Some studies show electrolyte abnormalities were the most frequent occurrence (59% of patients) of low GCS but did not alter outcome. [16,17] According to the study by Sh. Pomernaz et al, hypokalaemia is the large catecholamine discharge that is known to accompany severe head trauma, with resultant β2 adrenergic stimulation of the Na+-K+ pump, which reflects poor survival outcome in critically ill patients. [18]

The primary objective of this study is to assess the survival outcome of acid-base electrolyte imbalance associated with low GCS patients in the medical ICU. The secondary objective was to analyze the pattern of electrolyte and acid base imbalances commonly seen in the ICU.

Subjects and Methods

During the study period of six months, a total of 276 patients were admitted in the medical ICU. Among these 100 patients were included in the study after excluding the patients who didn’t meet the inclusion criteria and those that had incomplete medical records. This retrospective study was done in a tertiary center in Chennai, India after approval of Institutional ethical committee clearance. Informed consent was waived because of the retrospective nature of the study. Patients above 18 years admitted to the medical ICU with electrolyte and acid base abnormality were included. Patients without any acid base disturbance on arrival to the ICU were excluded from the study. Patients with trauma and head injury, major surgeries, sedative overdose, septic shock, renal and hepatic failure, cardiogenic shock and multisystem organ failure were excluded from the study.

The clinical characteristics of the study population included patients with sepsis and severe sepsis, Diabetic ketoacidosis, Hyperosmolar hyperglycemic state, pancreatitis, poisoning, pneumonia, urinary tract infection, soft tissue infection, fungal infection, clostridium deficile and oncology patients.

The following data were recorded from patients’ medical record: cause of admission age, sex and days in ICU and the possible outcomes were recorded (discharge from the ICU (improved), or patient discharges against medical advice due to personal reasons (DAMA) or patient dies (death)). Results of sodium, potassium, chloride, bicarbonate, Blood Urea Nitrogen (BUN), creatinine, pH, PCO2 and PO2 were recorded. Arterial Blood Gas (ABG) results (from Siemens 238 Blood Gas Analyzer System) were recorded for analysis of electrolyte imbalance and acid base imbalance.

Sample analysis was done; values falling outside normal ranges for sodium, potassium and bicarbonate are described as abnormally high or low. Each patient’s ABG result was analyzed to identify the single or mixed acid-base disorder and the anion gap was calculated. [5]

Patients were categorized based on their GCS into two groups (GCS ≤ 10 and GCS >10) and this factor was studied to find out the effect on mortality. They were also compared by categorizing them into three groups, those that improved, died or went DAMA.

Data was presented as percentage (%) for frequencies and mean and, standard deviation for continuous variables. Independent Student’s T-test was done for comparison of continuous variables, and Chisquare test for frequencies using SPSS 13 software. A multivariate regression analysis was done to evaluate the role of confounding factors on final prognosis. Odds ratio and 95% confidence intervals were calculated using logistic regression. A p-value ≤ 0.05 was considered statistically significant.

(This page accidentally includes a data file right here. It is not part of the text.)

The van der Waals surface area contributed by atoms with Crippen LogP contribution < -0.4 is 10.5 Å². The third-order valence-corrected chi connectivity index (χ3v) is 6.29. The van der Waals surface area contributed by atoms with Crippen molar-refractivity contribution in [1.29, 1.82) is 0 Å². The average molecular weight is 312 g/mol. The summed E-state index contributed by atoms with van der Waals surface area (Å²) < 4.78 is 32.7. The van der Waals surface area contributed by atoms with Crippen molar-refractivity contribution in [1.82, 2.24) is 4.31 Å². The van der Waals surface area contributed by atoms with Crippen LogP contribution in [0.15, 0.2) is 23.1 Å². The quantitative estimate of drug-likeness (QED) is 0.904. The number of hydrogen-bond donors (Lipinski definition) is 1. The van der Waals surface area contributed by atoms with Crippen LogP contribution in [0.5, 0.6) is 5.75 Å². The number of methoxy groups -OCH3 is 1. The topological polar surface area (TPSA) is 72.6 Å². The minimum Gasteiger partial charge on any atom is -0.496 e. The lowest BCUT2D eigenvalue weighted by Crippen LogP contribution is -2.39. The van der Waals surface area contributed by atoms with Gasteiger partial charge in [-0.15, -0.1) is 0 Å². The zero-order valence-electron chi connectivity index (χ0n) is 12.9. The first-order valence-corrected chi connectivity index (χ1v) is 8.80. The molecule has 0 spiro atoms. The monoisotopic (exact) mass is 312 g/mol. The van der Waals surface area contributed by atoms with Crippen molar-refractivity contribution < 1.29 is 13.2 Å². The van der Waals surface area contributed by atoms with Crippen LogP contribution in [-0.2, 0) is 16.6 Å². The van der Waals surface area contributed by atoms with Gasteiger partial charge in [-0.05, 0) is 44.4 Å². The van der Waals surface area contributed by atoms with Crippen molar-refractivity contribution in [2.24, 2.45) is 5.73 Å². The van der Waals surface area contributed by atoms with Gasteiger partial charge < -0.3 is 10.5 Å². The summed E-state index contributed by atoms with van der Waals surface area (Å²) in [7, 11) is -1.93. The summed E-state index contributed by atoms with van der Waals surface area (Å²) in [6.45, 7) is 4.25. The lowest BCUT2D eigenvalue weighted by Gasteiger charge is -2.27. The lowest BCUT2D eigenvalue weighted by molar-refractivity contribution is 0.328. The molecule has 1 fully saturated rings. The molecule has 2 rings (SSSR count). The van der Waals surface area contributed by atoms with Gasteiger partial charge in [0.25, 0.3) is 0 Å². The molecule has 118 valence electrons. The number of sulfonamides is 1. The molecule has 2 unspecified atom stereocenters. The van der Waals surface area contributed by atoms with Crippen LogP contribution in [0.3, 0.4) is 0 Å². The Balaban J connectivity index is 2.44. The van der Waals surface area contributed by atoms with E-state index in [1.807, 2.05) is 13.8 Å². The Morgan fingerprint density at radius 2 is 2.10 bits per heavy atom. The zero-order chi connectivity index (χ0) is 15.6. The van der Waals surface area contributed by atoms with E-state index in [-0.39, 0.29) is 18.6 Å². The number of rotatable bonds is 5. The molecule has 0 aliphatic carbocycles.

Results

During the study period of six months, total of 276 patients were admitted in the medical ICU. After excluding the patients that didn’t meet the inclusion criteria and those that had incomplete medical records, the total study population was 100 patients (68 male and 32 female). The average age of the patients was 47.24±17.54 years. Patients were compared by various baseline characteristics [Table 1]. The study consisted of patients with metabolic acidosis (n=67), metabolic alkalosis (n=8), respiratory acidosis (n=18), respiratory alkalosis (n=12), and mixed acid base disorders (n=5). Since five patients had mixed acid base disorder total count is coming to 110 [Figure 1]. In terms of electrolyte imbalance, the study included patients with normal sodium (n=58%), hyponatremia (n=33%), hypernatremia (n=9%) and patients with normal potassium (n=48%), hypokalemia (n=13%), and hyperkalemia (n=39%).

  Total Improved Death DAMA ∞p-value
  Number of Patients (%)
Total 100 58 35 7
Age
<40 34 22 (64.71%) 12 (35.29%) 0.135**
≥ 40 66 36 (54.55%) 23 (34.85%) 7 (10.6%)
Sex
Male 68 40 (60%) 23 (33.3%) 5 (6.7%) 0.9291**
Female 32 18 (63.6%) 12 (31.8%) 2 (9.1%)
GCS
GCS ≤ 10 47 20 (42.55%) 24 (51.06%) 3 (6.39%) <0.0001*
GCS>10 53 38 (71.7%) 11 (20.75%) 4 (7.55%)

Table 1: Characteristics of the study population.

annals-medical-health-sciences-Acid-base

Figure 1: Acid base and electrolyte imbalance distribution among patients Na+: Sodium, K+: Potassium; ↓: decreased; ↑: increased.

Mortality was significantly higher in patients with low GCS (51.06% vs. 20.75%, p< 0.0001) [Figure 2]. Survival statistics of the two groups is shown in Figure 3. However, there is no significant difference in values obtained for gender.

annals-medical-health-sciences-patient-outcomes

Figure 2: Effect of low GCS on patient outcomes There were significantly higher mortality in patients with low GCS (p< 0.0001).

annals-medical-health-sciences-survival-statistics

Figure 3: Kaplan-Meier plots show survival statistics of two Groups. Dashed grey line indicates GCS >10, black line indicates GCS ≤ 10, grey plus sign (+) indicates GCS >10 censored data (improved), black plus sign (+) indicates GCS ≤ 10 censored data (improved).

Comparison between the patients on basis of GCS was statistically significant for mean sodium, potassium and chloride, while other mean serum values or factors were not different [Table 2]. Sodium and chloride significantly increased (p=0.0126, 0.0464 respectively) and potassium significantly decreased (p=0.0008) when GCS was low.

  GCS ≤ 10 (n=47) GCS>10 (n=53) p-value